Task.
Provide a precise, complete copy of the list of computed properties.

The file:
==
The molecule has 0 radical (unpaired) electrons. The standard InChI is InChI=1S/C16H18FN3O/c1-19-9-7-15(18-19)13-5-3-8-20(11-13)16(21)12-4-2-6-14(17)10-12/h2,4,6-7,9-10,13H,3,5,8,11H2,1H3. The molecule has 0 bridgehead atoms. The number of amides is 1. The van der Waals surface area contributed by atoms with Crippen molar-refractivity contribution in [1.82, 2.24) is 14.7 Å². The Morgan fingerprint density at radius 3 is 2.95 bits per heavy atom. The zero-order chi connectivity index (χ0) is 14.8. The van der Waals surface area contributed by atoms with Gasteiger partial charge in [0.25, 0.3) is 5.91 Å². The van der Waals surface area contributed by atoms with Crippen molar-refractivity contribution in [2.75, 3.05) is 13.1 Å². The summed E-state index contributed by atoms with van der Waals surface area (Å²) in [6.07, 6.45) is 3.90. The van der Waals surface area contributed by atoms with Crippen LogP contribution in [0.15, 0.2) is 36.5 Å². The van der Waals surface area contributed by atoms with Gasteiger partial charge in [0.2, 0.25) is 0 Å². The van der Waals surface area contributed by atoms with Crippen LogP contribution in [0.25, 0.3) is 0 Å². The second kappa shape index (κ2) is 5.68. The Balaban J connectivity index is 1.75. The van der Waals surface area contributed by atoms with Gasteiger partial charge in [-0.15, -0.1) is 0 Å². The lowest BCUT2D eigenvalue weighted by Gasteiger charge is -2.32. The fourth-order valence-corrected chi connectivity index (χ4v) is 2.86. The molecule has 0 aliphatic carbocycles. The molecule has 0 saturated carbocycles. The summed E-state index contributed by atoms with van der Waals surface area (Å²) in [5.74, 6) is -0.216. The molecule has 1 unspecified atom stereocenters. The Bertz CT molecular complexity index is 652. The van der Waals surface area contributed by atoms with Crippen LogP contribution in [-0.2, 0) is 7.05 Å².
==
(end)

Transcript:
The molecule has 0 radical (unpaired) electrons. The standard InChI is InChI=1S/C16H18FN3O/c1-19-9-7-15(18-19)13-5-3-8-20(11-13)16(21)12-4-2-6-14(17)10-12/h2,4,6-7,9-10,13H,3,5,8,11H2,1H3. The molecule has 0 bridgehead atoms. The number of amides is 1. The van der Waals surface area contributed by atoms with Crippen molar-refractivity contribution in [1.82, 2.24) is 14.7 Å². The Morgan fingerprint density at radius 3 is 2.95 bits per heavy atom. The zero-order chi connectivity index (χ0) is 14.8. The van der Waals surface area contributed by atoms with Gasteiger partial charge in [0.25, 0.3) is 5.91 Å². The van der Waals surface area contributed by atoms with Crippen molar-refractivity contribution in [2.75, 3.05) is 13.1 Å². The summed E-state index contributed by atoms with van der Waals surface area (Å²) in [6.07, 6.45) is 3.90. The van der Waals surface area contributed by atoms with Crippen LogP contribution in [0.15, 0.2) is 36.5 Å². The van der Waals surface area contributed by atoms with Gasteiger partial charge in [0.2, 0.25) is 0 Å². The van der Waals surface area contributed by atoms with Crippen LogP contribution in [0.25, 0.3) is 0 Å². The second kappa shape index (κ2) is 5.68. The Balaban J connectivity index is 1.75. The van der Waals surface area contributed by atoms with Gasteiger partial charge in [-0.15, -0.1) is 0 Å². The lowest BCUT2D eigenvalue weighted by Gasteiger charge is -2.32. The fourth-order valence-corrected chi connectivity index (χ4v) is 2.86. The molecule has 0 aliphatic carbocycles. The molecule has 0 saturated carbocycles. The summed E-state index contributed by atoms with van der Waals surface area (Å²) in [5.74, 6) is -0.216. The molecule has 1 unspecified atom stereocenters. The Bertz CT molecular complexity index is 652. The van der Waals surface area contributed by atoms with Crippen LogP contribution in [-0.2, 0) is 7.05 Å².